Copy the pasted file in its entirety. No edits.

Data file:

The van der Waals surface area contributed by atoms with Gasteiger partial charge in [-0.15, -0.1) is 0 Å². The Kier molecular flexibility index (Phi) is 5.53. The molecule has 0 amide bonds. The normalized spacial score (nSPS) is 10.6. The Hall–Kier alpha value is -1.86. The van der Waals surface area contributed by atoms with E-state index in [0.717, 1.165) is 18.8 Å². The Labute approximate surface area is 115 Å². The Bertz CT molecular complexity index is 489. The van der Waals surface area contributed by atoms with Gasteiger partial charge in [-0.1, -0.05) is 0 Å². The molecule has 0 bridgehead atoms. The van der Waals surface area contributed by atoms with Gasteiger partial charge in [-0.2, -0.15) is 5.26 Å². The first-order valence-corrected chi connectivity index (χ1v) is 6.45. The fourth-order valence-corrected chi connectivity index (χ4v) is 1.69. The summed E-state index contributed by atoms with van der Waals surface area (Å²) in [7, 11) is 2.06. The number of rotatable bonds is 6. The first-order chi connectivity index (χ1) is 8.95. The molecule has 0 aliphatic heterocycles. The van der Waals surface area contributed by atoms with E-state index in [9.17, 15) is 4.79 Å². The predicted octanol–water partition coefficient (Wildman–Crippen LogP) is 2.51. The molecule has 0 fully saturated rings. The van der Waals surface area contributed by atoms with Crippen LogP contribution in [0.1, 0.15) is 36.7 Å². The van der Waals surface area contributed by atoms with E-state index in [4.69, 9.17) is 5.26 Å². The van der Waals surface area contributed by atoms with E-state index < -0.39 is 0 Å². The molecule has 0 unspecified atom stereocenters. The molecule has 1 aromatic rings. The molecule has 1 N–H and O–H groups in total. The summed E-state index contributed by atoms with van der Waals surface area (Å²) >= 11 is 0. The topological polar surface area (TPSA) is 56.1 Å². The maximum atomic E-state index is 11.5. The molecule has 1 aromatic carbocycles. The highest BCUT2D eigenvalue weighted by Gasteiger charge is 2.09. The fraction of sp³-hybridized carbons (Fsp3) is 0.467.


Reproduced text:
The van der Waals surface area contributed by atoms with Gasteiger partial charge in [-0.15, -0.1) is 0 Å². The Kier molecular flexibility index (Phi) is 5.53. The molecule has 0 amide bonds. The normalized spacial score (nSPS) is 10.6. The Hall–Kier alpha value is -1.86. The van der Waals surface area contributed by atoms with E-state index in [0.717, 1.165) is 18.8 Å². The Labute approximate surface area is 115 Å². The Bertz CT molecular complexity index is 489. The van der Waals surface area contributed by atoms with Gasteiger partial charge in [-0.1, -0.05) is 0 Å². The molecule has 0 bridgehead atoms. The van der Waals surface area contributed by atoms with Gasteiger partial charge in [-0.2, -0.15) is 5.26 Å². The first-order valence-corrected chi connectivity index (χ1v) is 6.45. The fourth-order valence-corrected chi connectivity index (χ4v) is 1.69. The summed E-state index contributed by atoms with van der Waals surface area (Å²) in [7, 11) is 2.06. The number of rotatable bonds is 6. The first-order chi connectivity index (χ1) is 8.95. The molecule has 0 aliphatic heterocycles. The van der Waals surface area contributed by atoms with E-state index in [9.17, 15) is 4.79 Å². The predicted octanol–water partition coefficient (Wildman–Crippen LogP) is 2.51. The molecule has 0 fully saturated rings. The van der Waals surface area contributed by atoms with Crippen LogP contribution in [0.1, 0.15) is 36.7 Å². The van der Waals surface area contributed by atoms with E-state index in [4.69, 9.17) is 5.26 Å². The van der Waals surface area contributed by atoms with E-state index < -0.39 is 0 Å². The molecule has 0 unspecified atom stereocenters. The molecule has 1 aromatic rings. The molecule has 1 N–H and O–H groups in total. The summed E-state index contributed by atoms with van der Waals surface area (Å²) >= 11 is 0. The topological polar surface area (TPSA) is 56.1 Å². The maximum atomic E-state index is 11.5. The molecule has 1 aromatic carbocycles. The highest BCUT2D eigenvalue weighted by Gasteiger charge is 2.09. The fraction of sp³-hybridized carbons (Fsp3) is 0.467.